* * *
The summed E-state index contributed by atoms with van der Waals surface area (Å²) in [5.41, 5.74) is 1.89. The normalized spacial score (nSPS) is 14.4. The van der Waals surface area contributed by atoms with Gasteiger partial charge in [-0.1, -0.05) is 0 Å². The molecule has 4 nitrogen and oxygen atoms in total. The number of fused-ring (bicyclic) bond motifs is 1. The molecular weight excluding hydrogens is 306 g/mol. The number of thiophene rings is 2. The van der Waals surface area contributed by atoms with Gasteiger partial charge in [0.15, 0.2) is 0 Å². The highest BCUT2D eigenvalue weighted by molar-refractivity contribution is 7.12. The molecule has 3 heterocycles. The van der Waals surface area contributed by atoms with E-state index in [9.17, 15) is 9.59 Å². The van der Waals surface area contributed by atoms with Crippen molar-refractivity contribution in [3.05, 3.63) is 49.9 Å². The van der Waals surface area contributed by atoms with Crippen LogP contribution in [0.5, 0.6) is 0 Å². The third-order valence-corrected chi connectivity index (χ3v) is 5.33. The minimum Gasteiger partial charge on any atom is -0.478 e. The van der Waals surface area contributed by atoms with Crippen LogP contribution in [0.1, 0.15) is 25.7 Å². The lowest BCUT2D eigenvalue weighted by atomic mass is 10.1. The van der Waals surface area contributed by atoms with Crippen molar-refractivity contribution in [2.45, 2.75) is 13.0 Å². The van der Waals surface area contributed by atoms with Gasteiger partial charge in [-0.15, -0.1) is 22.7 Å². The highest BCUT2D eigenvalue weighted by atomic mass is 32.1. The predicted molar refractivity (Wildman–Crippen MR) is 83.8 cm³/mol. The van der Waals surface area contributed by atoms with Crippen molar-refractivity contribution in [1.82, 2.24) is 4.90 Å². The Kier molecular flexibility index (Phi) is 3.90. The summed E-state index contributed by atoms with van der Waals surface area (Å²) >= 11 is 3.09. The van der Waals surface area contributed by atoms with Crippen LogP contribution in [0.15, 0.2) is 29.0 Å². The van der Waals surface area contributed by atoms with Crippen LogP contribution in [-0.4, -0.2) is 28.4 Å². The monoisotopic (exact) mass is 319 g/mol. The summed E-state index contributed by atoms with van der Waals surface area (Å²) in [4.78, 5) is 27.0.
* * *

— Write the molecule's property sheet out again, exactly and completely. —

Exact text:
The summed E-state index contributed by atoms with van der Waals surface area (Å²) in [5.41, 5.74) is 1.89. The normalized spacial score (nSPS) is 14.4. The van der Waals surface area contributed by atoms with Gasteiger partial charge in [-0.1, -0.05) is 0 Å². The molecule has 4 nitrogen and oxygen atoms in total. The number of fused-ring (bicyclic) bond motifs is 1. The molecular weight excluding hydrogens is 306 g/mol. The number of thiophene rings is 2. The van der Waals surface area contributed by atoms with Gasteiger partial charge in [0.15, 0.2) is 0 Å². The highest BCUT2D eigenvalue weighted by molar-refractivity contribution is 7.12. The molecule has 3 heterocycles. The van der Waals surface area contributed by atoms with E-state index in [9.17, 15) is 9.59 Å². The van der Waals surface area contributed by atoms with Crippen molar-refractivity contribution in [3.05, 3.63) is 49.9 Å². The van der Waals surface area contributed by atoms with Crippen LogP contribution in [0.5, 0.6) is 0 Å². The third-order valence-corrected chi connectivity index (χ3v) is 5.33. The minimum Gasteiger partial charge on any atom is -0.478 e. The van der Waals surface area contributed by atoms with Crippen LogP contribution in [0.1, 0.15) is 25.7 Å². The lowest BCUT2D eigenvalue weighted by atomic mass is 10.1. The van der Waals surface area contributed by atoms with Crippen molar-refractivity contribution in [2.45, 2.75) is 13.0 Å². The van der Waals surface area contributed by atoms with Gasteiger partial charge in [-0.15, -0.1) is 22.7 Å². The highest BCUT2D eigenvalue weighted by atomic mass is 32.1. The predicted molar refractivity (Wildman–Crippen MR) is 83.8 cm³/mol. The van der Waals surface area contributed by atoms with Crippen molar-refractivity contribution in [1.82, 2.24) is 4.90 Å². The Kier molecular flexibility index (Phi) is 3.90. The summed E-state index contributed by atoms with van der Waals surface area (Å²) >= 11 is 3.09. The van der Waals surface area contributed by atoms with Crippen LogP contribution in [0.15, 0.2) is 29.0 Å². The van der Waals surface area contributed by atoms with Crippen LogP contribution in [-0.4, -0.2) is 28.4 Å². The monoisotopic (exact) mass is 319 g/mol. The summed E-state index contributed by atoms with van der Waals surface area (Å²) in [4.78, 5) is 27.0.